Indeed, the "invitation" to bid does meet the minimum statutory requirements for such a notice. But there's still a problem. Even if a notice is technically legal on its face, if its use manifests disparate treatment by the city - meaning the city is treating this project and this piece of property differently than it treats similarly situated projects and properties - that may make it illegal in operation. In fact, Hartman says, she has never used such a notice while employed in Sarasota, though she does recall doing so one time when she previously worked in Palmetto.

In response to the question of disparate treatment, Hartman referred the Review to Cardwell. The Review called Cardwell more than once and sent him a list of questions by e-mail, but Cardwell did not respond prior to the time of publication.

And there is another concern with the "invitation." The site described in the invitation for the project includes both the G-zoned city-owned property and the private property owned by Zenith.

"They can't do that!" exclaims Hutchens. "A city can't invite bids for a project on private property."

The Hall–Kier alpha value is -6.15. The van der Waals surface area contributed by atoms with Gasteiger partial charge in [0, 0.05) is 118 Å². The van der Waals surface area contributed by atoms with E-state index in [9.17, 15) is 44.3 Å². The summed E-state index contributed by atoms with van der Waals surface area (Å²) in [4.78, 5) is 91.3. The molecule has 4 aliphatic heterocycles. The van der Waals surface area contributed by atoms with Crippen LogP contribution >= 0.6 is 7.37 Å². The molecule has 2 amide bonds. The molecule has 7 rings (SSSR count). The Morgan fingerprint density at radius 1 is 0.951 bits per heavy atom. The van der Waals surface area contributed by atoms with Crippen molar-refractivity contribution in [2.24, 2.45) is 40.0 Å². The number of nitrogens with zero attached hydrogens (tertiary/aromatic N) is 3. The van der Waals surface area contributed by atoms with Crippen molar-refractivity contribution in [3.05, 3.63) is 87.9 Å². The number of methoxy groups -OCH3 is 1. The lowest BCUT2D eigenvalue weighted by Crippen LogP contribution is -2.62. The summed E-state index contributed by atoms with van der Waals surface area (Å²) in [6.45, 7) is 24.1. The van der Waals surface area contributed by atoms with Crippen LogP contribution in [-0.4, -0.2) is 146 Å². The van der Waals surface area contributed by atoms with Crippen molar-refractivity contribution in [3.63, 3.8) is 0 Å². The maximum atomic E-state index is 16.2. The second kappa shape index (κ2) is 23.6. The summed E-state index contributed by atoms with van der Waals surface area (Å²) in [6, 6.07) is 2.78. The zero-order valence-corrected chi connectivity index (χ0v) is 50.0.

Again, Hartman referred the Review to Cardwell, whose opinion, she says, guided the wording of the notice.

No pro formas

Many of the financial elements of the project remain a mystery to the city. And yet, the city felt comfortable subsidizing the project for millions of dollars.

A pro forma is a list of expenses and expected revenues for a project, with the bottom line showing the projected net return. For example, when a developer seeks a construction loan from a bank, he must show the banker how much it will cost to build the project, how much he expects to make out of the project and what the bottom line profit or return will be as a result. If the numbers are sound, the project is viable and the developer is reputable, the developer has a strong likelihood of getting the loan.

Similarly, when a developer asks the city to assist with a desired redevelopment project, he must show a need for such assistance to make the project come to fruition. That need is demonstrated in a pro forma.

There is no pro forma for the Whole Foods project in the planning department file, and Hartman says she does not have one. No CRA Advisory Board member has one, either.

In 2001, when the project was going to be at the corner of Ringling and Osprey - and it was going to include a smaller grocery store, some retail and 180 rental apartments - Hutchens says he showed a pro forma to the city. "I told them that we won't even consider doing a project if we can't get 11% to 11.5% return against costs, and we could not get that with the project as it was," says Hutchens. Hutchens says he took back the pro forma from the city representatives because of the sensitive nature of the information it contained.